Achieving universal coverage of midwifery delivered interventions including skilled attendance at birth, provision of emergency obstetrics and newborn care (EmONC), and family planning, by 2035 could avert 67% of maternal deaths, 64% of newborn deaths, and 65% of stillbirths – which translates to 4.5 million lives saved per year.
The lack of skilled midwifery educators is an important factor affecting the quality of graduates from midwifery programmes and evidence suggests. that midwifery educators are more confident with theoretical classroom teaching than clinical teaching.
As part of the ‘AIME: Alliance to Improve Midwifery Education’ project, LSTM’s Quality of Care unit in collaboration with the UNFPA Midwifery branch, in collaboration with the Nursing Council of Kenya, and midwifery educators in Kenya, has developed the first blended learning midwifery educator CPD package for sustaining and improving the educators’ competencies in the delivery of their teaching, assessments, mentoring and feedback to students.
This CPD package is linked to the ICM essential competencies for midwifery practice and meets the requirements of Nursing and Midwifery Councils in low- and middle-income countries such as Kenya.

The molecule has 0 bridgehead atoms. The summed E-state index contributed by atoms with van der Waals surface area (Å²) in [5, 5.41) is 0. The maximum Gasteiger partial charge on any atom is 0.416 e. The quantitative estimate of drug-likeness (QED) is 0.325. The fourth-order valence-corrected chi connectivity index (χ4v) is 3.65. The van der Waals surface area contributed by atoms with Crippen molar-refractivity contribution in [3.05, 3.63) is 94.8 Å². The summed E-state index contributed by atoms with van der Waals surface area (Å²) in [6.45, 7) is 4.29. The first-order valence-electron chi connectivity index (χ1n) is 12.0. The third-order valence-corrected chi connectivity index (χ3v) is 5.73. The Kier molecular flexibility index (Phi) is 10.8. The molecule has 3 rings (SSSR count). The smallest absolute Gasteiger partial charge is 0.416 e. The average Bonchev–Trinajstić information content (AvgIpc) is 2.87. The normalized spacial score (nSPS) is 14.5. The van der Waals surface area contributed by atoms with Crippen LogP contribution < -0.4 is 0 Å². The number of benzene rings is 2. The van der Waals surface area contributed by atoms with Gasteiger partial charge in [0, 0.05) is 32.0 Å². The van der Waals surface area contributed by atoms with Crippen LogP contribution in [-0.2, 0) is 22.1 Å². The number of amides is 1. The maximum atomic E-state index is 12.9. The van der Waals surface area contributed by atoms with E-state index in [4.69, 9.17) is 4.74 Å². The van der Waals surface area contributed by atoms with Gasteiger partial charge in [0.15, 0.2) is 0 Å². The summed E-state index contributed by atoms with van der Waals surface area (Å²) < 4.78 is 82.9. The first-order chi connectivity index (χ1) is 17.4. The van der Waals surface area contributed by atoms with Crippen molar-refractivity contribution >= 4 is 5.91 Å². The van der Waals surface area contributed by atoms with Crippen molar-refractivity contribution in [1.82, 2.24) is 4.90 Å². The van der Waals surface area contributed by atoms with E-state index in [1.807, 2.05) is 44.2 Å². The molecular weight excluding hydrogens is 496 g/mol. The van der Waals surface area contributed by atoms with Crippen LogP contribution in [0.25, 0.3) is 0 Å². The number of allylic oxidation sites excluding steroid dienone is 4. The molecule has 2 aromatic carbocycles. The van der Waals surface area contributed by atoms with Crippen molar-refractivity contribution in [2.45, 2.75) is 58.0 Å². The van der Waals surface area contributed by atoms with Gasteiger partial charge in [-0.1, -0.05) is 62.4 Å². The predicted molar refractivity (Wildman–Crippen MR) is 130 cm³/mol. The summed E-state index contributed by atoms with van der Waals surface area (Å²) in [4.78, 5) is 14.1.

This package will be delivered through mandatory online learning on the World Continuing Education Alliance portal, optional webinars, and face-to-face sessions focusing on upskilling midwifery educators on practical aspects of teaching clinical skills.
“As we launch the self-directed component of the Midwifery Educator CPD programme on the 5th of May 2022, and we celebrate 100 years of midwifery progress, we are grateful for funding from the Johnson & Johnson Foundation* to develop and evaluate this programme. We look forward to generating evidence on its effectiveness and increasing its awareness amongst midwifery educators and their regulatory bodies in the coming months. We are confident that with the reach of the World Continuing Education Alliance platform, this programme will reach midwifery educators in most sub-Saharan African countries”
*The views expressed in this publication are the author’s alone and are not necessarily the views of the Johnson & Johnson Foundation.